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U.S. $10,000 Bill
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May 9, 2022 15:31:40   #
bobbyjohn Loc: Dallas, TX
 
The $10,000 bill featuring the portrait of President Lincoln’s Secretary of the Treasury, Salmon P. Chase, was the highest denomination US currency ever to publicly circulate. Although a $100,000 bill featuring the portrait of Woodrow Wilson was issued, its purpose was to transfer funds between Federal Reserve Banks, and not to pass in retail transactions. Since 1969, the highest denomination note issued in the US has been the $100 bill.

How much is a $10,000 bill worth today?

A $10,000 bill in pristine (great) condition can be worth upwards of $140,000 to collectors. But even if your bill is in poor condition, it can still be worth around $30,000. So make sure you know the value of your paper currency before taking them to a bank or using them at Walmart.

And in answer to your yet-to-be-asked question...No, I didn't scan this bill on my Epson scanner, as I don't have such a bill.

What's in your wallet?



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May 9, 2022 15:40:14   #
DirtFarmer Loc: Way too close to New York City
 
The first ATM I used would deliver $10 bills. Shortly after that, $20 became the standard denomination from an ATM. I haven't used ATMs in a long time but I am led to believe that many of them only use $50s, at least in NYC.

On the farm stand we dealt with $20s a lot, with an occasional $50 and maybe half a dozen $100s a year. The number of $100 bills per year was increasing when I retired. We didn't take credit cards, but the new guys running the farm do. It has become much easier, but there's still a charge from the credit company to handle the transactions. That rate is higher than the interest rate over the last few years.

Two years ago I carried cash in my wallet. Maybe a couple hundred. Now everything is plastic. From $1 to a few thousand. Fortunately some of my cards provide points to encourage me to use them so I get a little bit of money back. Still less than inflation.

Since cash is getting less common, my coin sorting bank is getting a lot less use. I used to have lots of rolls of quarters for parking meters (I remember when some of them would take nickels and dimes). Now the banks are begging for coins. (On the farm stand we used a LOT of quarters. I would buy a $500 box of quarters from the bank at the beginning of the season. Usually we would need more before the end of the season).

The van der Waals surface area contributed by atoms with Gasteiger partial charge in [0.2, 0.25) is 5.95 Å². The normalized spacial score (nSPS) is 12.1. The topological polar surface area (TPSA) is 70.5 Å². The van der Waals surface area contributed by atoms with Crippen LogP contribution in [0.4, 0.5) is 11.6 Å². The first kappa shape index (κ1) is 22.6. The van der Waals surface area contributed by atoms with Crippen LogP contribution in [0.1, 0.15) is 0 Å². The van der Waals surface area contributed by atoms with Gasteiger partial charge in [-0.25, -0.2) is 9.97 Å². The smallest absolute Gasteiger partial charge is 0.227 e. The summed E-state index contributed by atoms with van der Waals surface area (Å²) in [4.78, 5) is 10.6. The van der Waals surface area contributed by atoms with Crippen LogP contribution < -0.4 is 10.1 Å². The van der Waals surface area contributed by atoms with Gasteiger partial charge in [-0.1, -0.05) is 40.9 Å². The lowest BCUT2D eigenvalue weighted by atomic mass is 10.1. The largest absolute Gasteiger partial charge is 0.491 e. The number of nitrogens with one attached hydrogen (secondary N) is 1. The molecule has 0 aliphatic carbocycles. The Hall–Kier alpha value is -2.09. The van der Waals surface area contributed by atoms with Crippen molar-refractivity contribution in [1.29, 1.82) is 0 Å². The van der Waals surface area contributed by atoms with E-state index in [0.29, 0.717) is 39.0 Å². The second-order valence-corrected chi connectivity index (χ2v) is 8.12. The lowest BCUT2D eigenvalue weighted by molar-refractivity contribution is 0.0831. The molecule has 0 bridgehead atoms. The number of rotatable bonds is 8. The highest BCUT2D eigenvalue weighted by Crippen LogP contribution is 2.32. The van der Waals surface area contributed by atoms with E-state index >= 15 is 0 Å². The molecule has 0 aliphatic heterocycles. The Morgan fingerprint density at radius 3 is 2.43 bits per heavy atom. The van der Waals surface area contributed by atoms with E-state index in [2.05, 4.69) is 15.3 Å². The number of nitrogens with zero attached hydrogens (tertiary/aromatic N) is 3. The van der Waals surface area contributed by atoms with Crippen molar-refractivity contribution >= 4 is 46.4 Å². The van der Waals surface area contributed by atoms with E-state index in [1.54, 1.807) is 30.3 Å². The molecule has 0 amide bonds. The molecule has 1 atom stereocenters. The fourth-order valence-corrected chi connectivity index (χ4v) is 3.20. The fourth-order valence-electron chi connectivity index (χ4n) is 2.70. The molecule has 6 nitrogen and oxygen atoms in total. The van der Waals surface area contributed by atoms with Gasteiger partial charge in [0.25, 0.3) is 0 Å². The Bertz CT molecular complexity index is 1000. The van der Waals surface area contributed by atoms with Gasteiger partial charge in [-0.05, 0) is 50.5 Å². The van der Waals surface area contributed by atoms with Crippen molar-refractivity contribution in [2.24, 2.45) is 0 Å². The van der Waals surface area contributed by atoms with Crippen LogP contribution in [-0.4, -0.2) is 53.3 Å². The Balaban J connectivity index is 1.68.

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May 9, 2022 15:57:25   #
UTMike Loc: South Jordan, UT
 
Interesting!

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May 9, 2022 16:06:24   #
fredpnm Loc: Corrales, NM
 
And did you know the mint has printed more $100.00 bills than $1.00 bills?

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May 9, 2022 16:10:52   #
bobbyjohn Loc: Dallas, TX
 
fredpnm wrote:
And did you know the mint has printed more $100.00 bills than $1.00 bills?

I didn't know that.

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May 9, 2022 16:20:01   #
PhotogHobbyist Loc: Bradford, PA
 
With all the talk of going to plastic money and a cashless society and adding in the "excitement" over bitcoin, Hiw are kids going to get paid by the tooth fairy? Will yard sales go by the wayside?

Not meaning to be preaching, but in the Bible, the book of Revelation tells that only those with the mark of the Beast will be have the ability to purchase things like clothing and food. Will bitcoin and a cashless society be the mark of the Beast?

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May 9, 2022 16:27:16   #
JoeBiker Loc: homebase: Houston, TX
 
A few years ago, my sister-in-law gave my brother-in-law a mint condition $1000 bill, to thank him for some help he had done. (Even though he was a coin collector), he didn't realize they weren't still in circulation. He took it the bank to deposit it, and they didn't know what to do with it (that was his first clue). Driving away, it dawned on him. He called a collector, found out what it was worth (I didn't remember, but it was more that a thousand), went back to the bank, said "Umm, can I get that bill back?". They still didn't know what to do with it, so they gave it back to him and he added it to his collection (now a near-mint condition bill, but with a story to tell).